Tag Archives: Other Writers

NeverEnding Story

Chen-ou Liu (劉鎮歐), Chinese-Canadian poet, essayist, editor, translator, with numerous awards up his poetic sleeve, has started a new web-based project titled NeverEnding Story, a First English-Chinese Bilingual Haiku and Tanka Blog,  in which he aims, in his words,

“to fulfill my butterfly dream portrayed in the haibun, entitled “To Liv(e),” which was published in Frogpond, 34:3, Fall 2011. I hope it can bring the beauty of English language Japanese short form poetry to Chinese readers around the world”

His dream is  to put NeverEnding Story on the literary map of “Cultural China,” the one “that has been promoted by Tu Weiming (杜維明), Research Professor and Senior Fellow of Asia Center at Harvard University, who authored “Cultural China: The Periphery as the Center,” Daedalus, Vol. 134, No. 4,  Fall, 2005, pp. 145-167.”

Chen-ou has already collected a good number of poems and it seems to me he is well on his way to turning his dream into reality.

I am really honored to be included in this project, and for my poem to be translated into Chinese. It can be read in its English and Chinese forms here

Do visit NeverEnding Story, and if you are a haiku or tanka poet, do submit. There is an anthology on the cards, and essays, lit crit and more wonderful stuff on offer.

Small Kindnesses #27 November 2012

First a confession! I haven’t read Fiona Robyn’s book “Small Kindnesses” yet! I am grateful to her, though, for inviting me to her blogsplash to write a blog post about small kindnesses.

When I look back I feel gratitude for many things towards many people, though their acts of kindness feel huge to me. Are we, perhaps, belittling an act of kindness by calling it small? On the other hand, wasn’t the offer of a lift a small kindness? Carrying a heavy shopping bag for someone? The present of a smile?

Trying to choose one such act to write about, I went through various options, letting my thoughts run this way and that, but they always led me to my childhood home and to my grandparents. Finally, I settled on the following:

My grandparents, originally refugees from Izmir (the earlier Smyrni), in Asia Minor, lived in one of the refugee quarters of Athens, in a house with an inner courtyard full of plants, fruit, and flowers. They never wasted an olive oil tin – they used these tins as pots for basil, hydrangeas, carnations, geraniums… Crammed in a small space, they had rooms for renting out, a stable with a couple of horses, and hens – all in what was then just outskirts of Athens, but is now very near its center. Though the set-up sounds idyllic, they had a hard time making ends meet, finding the resources to make a living in a city and country that had not been welcoming to the refugees from Asia Minor.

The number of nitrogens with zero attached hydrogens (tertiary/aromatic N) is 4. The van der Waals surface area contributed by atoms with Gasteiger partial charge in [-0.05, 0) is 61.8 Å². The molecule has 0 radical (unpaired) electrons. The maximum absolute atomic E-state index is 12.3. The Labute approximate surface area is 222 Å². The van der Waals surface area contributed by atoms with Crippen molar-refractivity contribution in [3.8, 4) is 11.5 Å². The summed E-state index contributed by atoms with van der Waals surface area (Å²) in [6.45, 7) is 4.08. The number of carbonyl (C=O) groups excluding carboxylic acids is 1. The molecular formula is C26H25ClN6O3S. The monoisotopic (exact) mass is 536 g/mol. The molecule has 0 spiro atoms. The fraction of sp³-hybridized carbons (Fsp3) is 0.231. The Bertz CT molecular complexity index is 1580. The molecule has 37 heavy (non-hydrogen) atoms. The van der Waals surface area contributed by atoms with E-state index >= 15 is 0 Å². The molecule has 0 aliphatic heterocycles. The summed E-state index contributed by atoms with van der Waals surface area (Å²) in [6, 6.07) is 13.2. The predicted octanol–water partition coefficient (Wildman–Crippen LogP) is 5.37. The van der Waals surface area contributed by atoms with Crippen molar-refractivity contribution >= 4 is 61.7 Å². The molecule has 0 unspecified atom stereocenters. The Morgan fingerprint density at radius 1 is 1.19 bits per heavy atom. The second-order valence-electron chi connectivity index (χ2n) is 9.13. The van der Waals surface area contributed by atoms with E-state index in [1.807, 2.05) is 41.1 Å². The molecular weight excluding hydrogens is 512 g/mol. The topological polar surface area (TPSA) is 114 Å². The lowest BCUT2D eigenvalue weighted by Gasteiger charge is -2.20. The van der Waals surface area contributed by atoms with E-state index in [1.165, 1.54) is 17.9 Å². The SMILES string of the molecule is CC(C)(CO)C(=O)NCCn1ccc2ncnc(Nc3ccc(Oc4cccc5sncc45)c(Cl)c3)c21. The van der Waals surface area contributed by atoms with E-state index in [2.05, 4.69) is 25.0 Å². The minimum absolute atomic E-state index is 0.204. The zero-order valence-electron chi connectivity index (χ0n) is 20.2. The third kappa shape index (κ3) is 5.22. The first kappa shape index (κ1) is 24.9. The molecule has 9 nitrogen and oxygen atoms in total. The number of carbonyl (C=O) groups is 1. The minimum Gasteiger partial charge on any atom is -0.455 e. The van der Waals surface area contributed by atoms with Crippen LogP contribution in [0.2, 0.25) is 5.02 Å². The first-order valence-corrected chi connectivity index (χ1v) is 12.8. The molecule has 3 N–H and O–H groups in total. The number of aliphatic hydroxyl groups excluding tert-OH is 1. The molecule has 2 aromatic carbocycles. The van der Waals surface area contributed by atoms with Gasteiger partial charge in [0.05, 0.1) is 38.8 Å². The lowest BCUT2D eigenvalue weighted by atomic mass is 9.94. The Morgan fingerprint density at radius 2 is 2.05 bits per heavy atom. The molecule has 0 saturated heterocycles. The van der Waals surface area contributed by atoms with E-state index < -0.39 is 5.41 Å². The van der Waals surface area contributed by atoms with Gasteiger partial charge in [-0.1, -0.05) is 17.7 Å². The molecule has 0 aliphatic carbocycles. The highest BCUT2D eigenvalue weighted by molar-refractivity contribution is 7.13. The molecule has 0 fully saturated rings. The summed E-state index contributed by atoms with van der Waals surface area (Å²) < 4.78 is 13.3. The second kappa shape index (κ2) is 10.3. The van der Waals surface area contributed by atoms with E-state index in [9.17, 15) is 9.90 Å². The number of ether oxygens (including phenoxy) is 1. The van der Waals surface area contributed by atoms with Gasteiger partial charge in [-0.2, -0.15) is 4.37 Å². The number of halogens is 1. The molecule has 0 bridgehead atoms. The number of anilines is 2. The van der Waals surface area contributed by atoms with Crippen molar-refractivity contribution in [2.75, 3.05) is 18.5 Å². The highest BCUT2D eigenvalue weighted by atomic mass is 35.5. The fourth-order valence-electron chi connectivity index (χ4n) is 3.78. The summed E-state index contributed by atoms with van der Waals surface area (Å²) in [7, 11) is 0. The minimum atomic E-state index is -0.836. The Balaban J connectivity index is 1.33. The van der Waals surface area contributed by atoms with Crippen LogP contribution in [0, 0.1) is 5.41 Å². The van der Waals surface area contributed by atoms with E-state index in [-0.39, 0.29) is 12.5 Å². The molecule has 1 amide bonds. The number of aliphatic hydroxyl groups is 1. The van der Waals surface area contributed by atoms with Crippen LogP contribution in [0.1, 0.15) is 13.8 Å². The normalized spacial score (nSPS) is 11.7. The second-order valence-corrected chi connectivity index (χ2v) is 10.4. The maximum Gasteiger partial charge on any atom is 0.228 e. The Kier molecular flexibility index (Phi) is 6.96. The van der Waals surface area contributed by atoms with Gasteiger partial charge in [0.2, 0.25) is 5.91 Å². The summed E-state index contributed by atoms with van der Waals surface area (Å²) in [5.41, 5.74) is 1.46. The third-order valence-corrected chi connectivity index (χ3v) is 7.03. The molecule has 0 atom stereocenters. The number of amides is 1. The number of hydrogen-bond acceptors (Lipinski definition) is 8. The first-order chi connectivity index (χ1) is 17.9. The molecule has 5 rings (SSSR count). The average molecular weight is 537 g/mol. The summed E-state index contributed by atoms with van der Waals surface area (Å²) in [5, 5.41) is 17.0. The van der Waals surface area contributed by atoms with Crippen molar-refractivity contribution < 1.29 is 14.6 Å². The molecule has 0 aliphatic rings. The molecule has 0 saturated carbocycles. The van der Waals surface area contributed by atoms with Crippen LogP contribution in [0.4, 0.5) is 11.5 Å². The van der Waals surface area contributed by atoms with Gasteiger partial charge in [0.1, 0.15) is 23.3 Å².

Small Kindnesses The eggs they had were produced by their hens, the grapes by their vines, the figs came from a huge fig tree. Everything they ate, drank, wore had to be looked after, grown or mended, cost them energy and all of the hours of their day. They wanted me to have a better life. Even though my granny couldn’t read, she wanted me to be able to read and write. She encouraged me and gave me the space to do my own thing – even when I went round the house pulling out her precious plants to ‘make’ my own garden, took the eggs for my dolls; or spent hours under the vines reading my books and daydreaming instead of helping out with the chores.

Was this kindness? It was love, for sure. Kindness too. She could have demanded my help in the household. Each single time she didn’t, each time she didn’t complain, but let me be, let me do my own thing without pressure, or guilt, she acted with kindness towards me. All these ‘small’ gestures, moments, day in, day out, amount to a huge act of kindness and generosity on her part.

An act of kindness doesn’t have to come from a stranger. We tend to forget the acts of kindness we receive and offer in our everyday lives and relationships, as if love allows us to take those we love for granted.

So there you have it. I spoke about my grandparents’ garden and their kind presence in my post about small kindnesses, the title of Fiona Robyn’s book, “Small Kindnesses,” which is also the background to my own book, “In the Garden of Absence.”  I hope Fiona will take kindly to this dual path. I know I will be reading her book “’Small Kindnesses‘ – a gentle mystery story with gardener Leonard, dog Pickles & a dash of Johnny Cash” over Christmas.

You can read it too! In fact, it is free to download from Kindle UK and US all day today. See Fiona’s blog with more information about it here

Other Writers

Here I collect notes, poems, articles, pictures, news I find interesting, exciting, thought-provoking – without necessarily agreeing with them.

New Poetry Book, Hyphen, by Tania van Schalkwyk

A wonderful meditation on origins, place and the spaces in between. Tania has the gift of writing poems that refresh the soul. Here is a link to her book:


Gabriel Josipovici, ‘Borges and the Plain Sense of Things’  in readysteadyblog. A great read:


Carol Ann Duffy’s poem 12 Days of Christmas makes my day, everyday. What an alive, current, all-encompassing ode to reality! Thank you Carol Ann Duffy!

http://www.radiotimes.com/content/features/carol-ann-duffy-the-twelve-days-of-christmas/ and article